"At the present time," Dr. Wilmut adds, "only embryo stem cells have been shown to have the full developmental potential and the lifespan of an adult. However, further research may devise protocols to enhance the developmental potential and lifespan of other cell types. As cells derived from the patient would be immunological matched to them, this would be a major advantage."
Many of the challenges of using adult stem cells and autologous cell transfers are being solved. Aastrom's tissue repair cells (TRCs), for example, are derived from bone marrow, Dr. Armstrong says. By not purifying the cells and by growing them outside the body as a mixture with the other bone marrow cells, TRCs don't have the peripheral growth factor signals that doomed other efforts.
The company's patented AastromReplicell System is an identical 12-day procedure for each patient treated, that increases the number of progenitor cell populations as much as 250-fold.
"The TRCs have multiline capabilitiesthey can make bone, blood cells, vascular tissue, adipose tissue. We give them to patients and let the site of injury provide the instructions to become a given tissue. They should be an alternative to embryonic stem cells for certain clinical applications," Dr. Armstrong says.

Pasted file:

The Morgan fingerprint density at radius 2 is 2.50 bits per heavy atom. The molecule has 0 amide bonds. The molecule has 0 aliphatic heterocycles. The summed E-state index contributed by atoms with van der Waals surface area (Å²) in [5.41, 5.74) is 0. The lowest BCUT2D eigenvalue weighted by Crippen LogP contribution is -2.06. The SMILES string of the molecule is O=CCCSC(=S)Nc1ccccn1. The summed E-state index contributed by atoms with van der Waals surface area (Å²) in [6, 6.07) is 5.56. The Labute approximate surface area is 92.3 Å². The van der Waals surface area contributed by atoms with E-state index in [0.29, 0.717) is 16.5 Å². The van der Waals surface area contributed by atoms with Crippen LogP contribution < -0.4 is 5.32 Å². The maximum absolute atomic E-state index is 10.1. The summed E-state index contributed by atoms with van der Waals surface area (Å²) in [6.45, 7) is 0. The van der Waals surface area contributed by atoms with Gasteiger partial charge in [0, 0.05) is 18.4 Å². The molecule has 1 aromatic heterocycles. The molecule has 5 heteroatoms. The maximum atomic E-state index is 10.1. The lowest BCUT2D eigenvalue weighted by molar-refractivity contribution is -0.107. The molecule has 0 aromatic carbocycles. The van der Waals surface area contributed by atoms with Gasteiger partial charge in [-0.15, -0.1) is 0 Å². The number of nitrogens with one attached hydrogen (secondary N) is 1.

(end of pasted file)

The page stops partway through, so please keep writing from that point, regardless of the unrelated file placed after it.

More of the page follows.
In a clinical trial involving long bone nonunion fractures, all patients treated with Aastrom's TRCs exhibited both clinical and functional healing and, at six months, five of the six showed bone regeneration at the fracture site.
As Dr. Armstrong elaborates, "The cells show reliable activity and functionality. Since they're patient derived, they have no compatibility issues and offer guaranteed delivery to the therapeutic site." Importantly, these cells can differentiate into vasculature, as well as bone, providing a more complete solution to the injury site, based upon the body's individual needs at that site.